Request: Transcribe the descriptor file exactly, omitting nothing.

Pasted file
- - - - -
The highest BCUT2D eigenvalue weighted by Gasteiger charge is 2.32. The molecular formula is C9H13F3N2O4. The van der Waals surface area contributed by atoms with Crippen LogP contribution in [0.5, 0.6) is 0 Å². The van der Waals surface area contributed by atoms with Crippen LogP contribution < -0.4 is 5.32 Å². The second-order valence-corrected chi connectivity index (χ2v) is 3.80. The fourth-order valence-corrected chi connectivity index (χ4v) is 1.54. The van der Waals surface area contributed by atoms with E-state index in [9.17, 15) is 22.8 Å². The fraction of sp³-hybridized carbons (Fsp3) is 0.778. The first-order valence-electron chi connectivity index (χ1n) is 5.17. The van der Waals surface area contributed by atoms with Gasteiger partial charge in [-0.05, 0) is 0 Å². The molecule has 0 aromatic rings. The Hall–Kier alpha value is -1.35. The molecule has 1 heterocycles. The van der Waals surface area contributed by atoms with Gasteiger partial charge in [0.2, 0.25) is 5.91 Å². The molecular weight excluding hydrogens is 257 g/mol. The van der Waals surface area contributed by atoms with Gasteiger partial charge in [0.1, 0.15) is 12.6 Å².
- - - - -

The highest BCUT2D eigenvalue weighted by Gasteiger charge is 2.32. The molecular formula is C9H13F3N2O4. The van der Waals surface area contributed by atoms with Crippen LogP contribution in [0.5, 0.6) is 0 Å². The van der Waals surface area contributed by atoms with Crippen LogP contribution < -0.4 is 5.32 Å². The second-order valence-corrected chi connectivity index (χ2v) is 3.80. The fourth-order valence-corrected chi connectivity index (χ4v) is 1.54. The van der Waals surface area contributed by atoms with E-state index in [9.17, 15) is 22.8 Å². The fraction of sp³-hybridized carbons (Fsp3) is 0.778. The first-order valence-electron chi connectivity index (χ1n) is 5.17. The van der Waals surface area contributed by atoms with Gasteiger partial charge in [-0.05, 0) is 0 Å². The molecule has 0 aromatic rings. The Hall–Kier alpha value is -1.35. The molecule has 1 heterocycles. The van der Waals surface area contributed by atoms with Gasteiger partial charge in [0.2, 0.25) is 5.91 Å². The molecular weight excluding hydrogens is 257 g/mol. The van der Waals surface area contributed by atoms with Gasteiger partial charge in [0.1, 0.15) is 12.6 Å².